Nevada recently became the first state to prohibit defense-within-limits provisions in liability insurance policies. Defense-within-limits provisions—resulting in what’s called “eroding” or “wasting” policies—reduce the policy’s applicable limit of insurance by amounts the insurer pays to defend the policyholder against a claim or suit. These provisions are commonly included in errors and omissions (E&O), directors and officers (D&O) and other management liability policies. This is in contrast to other policies, most commonly commercial general liability policies, which provide defense “outside of limits” where defense costs do not reduce the policy’s limit.
Nevada’s new law, which goes into effect on October 1, 2023, amends Chapter 679A to add the following new section:
Notwithstanding any other provision of law, an insurer, including, without limitation, an insurer listed in NRS 679A.160, shall not issue or renew a policy of liability insurance that contains a provision that:
- Reduces the limit of liability stated in the policy by the costs of defense, legal costs and fees and other expenses for claims; or
- Otherwise limits the availability of coverage for the costs of defense, legal costs and fees and other expenses for claims.
The law applies to insurers that transact the business of insurance in Nevada and issue liability insurance products for Nevada residents. The new law does not apply to any insurance policies existing on October 1, 2023, but it applies to the renewal of any such policies.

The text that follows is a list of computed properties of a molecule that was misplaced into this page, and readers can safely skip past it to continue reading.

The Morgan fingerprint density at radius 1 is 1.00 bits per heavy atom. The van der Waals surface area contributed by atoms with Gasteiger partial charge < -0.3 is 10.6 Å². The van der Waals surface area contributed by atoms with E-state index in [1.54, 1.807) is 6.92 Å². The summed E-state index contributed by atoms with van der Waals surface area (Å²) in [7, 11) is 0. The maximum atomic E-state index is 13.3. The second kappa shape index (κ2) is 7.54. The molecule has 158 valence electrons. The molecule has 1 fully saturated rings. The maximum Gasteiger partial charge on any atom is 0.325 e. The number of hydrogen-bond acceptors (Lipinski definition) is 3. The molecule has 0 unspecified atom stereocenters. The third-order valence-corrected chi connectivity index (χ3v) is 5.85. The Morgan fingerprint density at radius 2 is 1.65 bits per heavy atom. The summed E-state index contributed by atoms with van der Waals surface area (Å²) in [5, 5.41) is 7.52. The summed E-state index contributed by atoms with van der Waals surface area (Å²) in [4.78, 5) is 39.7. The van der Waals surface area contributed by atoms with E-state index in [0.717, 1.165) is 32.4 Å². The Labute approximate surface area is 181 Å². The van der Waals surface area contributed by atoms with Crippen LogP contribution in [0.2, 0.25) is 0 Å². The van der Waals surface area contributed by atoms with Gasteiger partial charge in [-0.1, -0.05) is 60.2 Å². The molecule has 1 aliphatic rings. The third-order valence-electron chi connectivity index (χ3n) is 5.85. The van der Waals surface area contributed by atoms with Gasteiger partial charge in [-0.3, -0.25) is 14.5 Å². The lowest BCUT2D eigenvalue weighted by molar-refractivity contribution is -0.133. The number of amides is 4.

Prohibiting defense-within-limits provisions may be a double-edged sword. On the one hand, the provisions preserve coverage for settlements and judgments because costly litigation will not reduce the policy’s limits. On the other hand, where a policy’s limits are not reduced by defense costs, it could lessen the incentive for claimants to settle early in litigation to avoid the risk of eroding liability limits by defense costs. The incentive for claimants and policyholders to settle early is heightened when the exposure to the policyholder exceeds the policy limit. Removing this shared goal of avoiding protracted litigation may drive up costs of defense even more if there are fewer settlements or if settlements are reached later in the litigation.
The new law also creates uncertainty in the insurance marketplace. Nevada policyholders may see increases in premiums and other changes to the structure of their liability insurance products to mitigate the increased risk to insurers because of the new law. Insurers may even be less likely to offer E&O, D&O and other liability insurance products to Nevada policyholders. Some commentators have predicted that certain insurers will withdraw from the Nevada marketplace entirely.
Nevada policyholders should be aware of the new law and its potential effect on them. Experienced coverage counsel can assist with navigating this new frontier for Nevada policyholders.